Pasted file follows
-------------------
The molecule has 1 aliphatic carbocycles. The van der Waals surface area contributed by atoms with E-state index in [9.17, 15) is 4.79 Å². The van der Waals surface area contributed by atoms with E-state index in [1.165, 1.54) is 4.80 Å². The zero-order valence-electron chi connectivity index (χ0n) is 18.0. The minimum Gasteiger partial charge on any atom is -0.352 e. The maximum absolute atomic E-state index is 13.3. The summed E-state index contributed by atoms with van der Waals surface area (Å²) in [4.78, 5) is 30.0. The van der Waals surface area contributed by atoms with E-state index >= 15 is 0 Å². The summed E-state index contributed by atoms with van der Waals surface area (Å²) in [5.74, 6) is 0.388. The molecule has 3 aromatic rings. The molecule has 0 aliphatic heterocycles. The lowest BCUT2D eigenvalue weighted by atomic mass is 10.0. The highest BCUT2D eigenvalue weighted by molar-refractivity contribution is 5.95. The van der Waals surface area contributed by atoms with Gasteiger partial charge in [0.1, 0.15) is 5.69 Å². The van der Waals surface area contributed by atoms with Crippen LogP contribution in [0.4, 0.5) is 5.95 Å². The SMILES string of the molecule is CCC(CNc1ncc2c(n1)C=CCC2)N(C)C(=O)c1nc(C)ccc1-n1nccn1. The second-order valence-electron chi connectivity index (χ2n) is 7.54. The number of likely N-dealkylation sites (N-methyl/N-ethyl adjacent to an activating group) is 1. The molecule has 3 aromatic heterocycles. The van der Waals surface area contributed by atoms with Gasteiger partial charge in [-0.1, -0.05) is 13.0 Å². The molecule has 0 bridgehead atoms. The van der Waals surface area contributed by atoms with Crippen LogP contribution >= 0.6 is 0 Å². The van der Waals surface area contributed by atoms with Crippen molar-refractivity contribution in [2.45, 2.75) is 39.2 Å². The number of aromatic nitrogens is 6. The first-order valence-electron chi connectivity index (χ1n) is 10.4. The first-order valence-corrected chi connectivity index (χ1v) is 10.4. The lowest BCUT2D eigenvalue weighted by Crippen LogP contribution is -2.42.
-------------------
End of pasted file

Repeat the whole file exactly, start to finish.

The molecule has 1 aliphatic carbocycles. The van der Waals surface area contributed by atoms with E-state index in [9.17, 15) is 4.79 Å². The van der Waals surface area contributed by atoms with E-state index in [1.165, 1.54) is 4.80 Å². The zero-order valence-electron chi connectivity index (χ0n) is 18.0. The minimum Gasteiger partial charge on any atom is -0.352 e. The maximum absolute atomic E-state index is 13.3. The summed E-state index contributed by atoms with van der Waals surface area (Å²) in [4.78, 5) is 30.0. The van der Waals surface area contributed by atoms with E-state index >= 15 is 0 Å². The summed E-state index contributed by atoms with van der Waals surface area (Å²) in [5.74, 6) is 0.388. The molecule has 3 aromatic rings. The molecule has 0 aliphatic heterocycles. The lowest BCUT2D eigenvalue weighted by atomic mass is 10.0. The highest BCUT2D eigenvalue weighted by molar-refractivity contribution is 5.95. The van der Waals surface area contributed by atoms with Gasteiger partial charge in [0.1, 0.15) is 5.69 Å². The van der Waals surface area contributed by atoms with Crippen LogP contribution in [0.4, 0.5) is 5.95 Å². The SMILES string of the molecule is CCC(CNc1ncc2c(n1)C=CCC2)N(C)C(=O)c1nc(C)ccc1-n1nccn1. The second-order valence-electron chi connectivity index (χ2n) is 7.54. The number of likely N-dealkylation sites (N-methyl/N-ethyl adjacent to an activating group) is 1. The molecule has 3 aromatic heterocycles. The van der Waals surface area contributed by atoms with Gasteiger partial charge in [-0.1, -0.05) is 13.0 Å². The molecule has 0 bridgehead atoms. The van der Waals surface area contributed by atoms with Crippen LogP contribution >= 0.6 is 0 Å². The van der Waals surface area contributed by atoms with Crippen molar-refractivity contribution in [2.45, 2.75) is 39.2 Å². The number of aromatic nitrogens is 6. The first-order valence-electron chi connectivity index (χ1n) is 10.4. The first-order valence-corrected chi connectivity index (χ1v) is 10.4. The lowest BCUT2D eigenvalue weighted by Crippen LogP contribution is -2.42.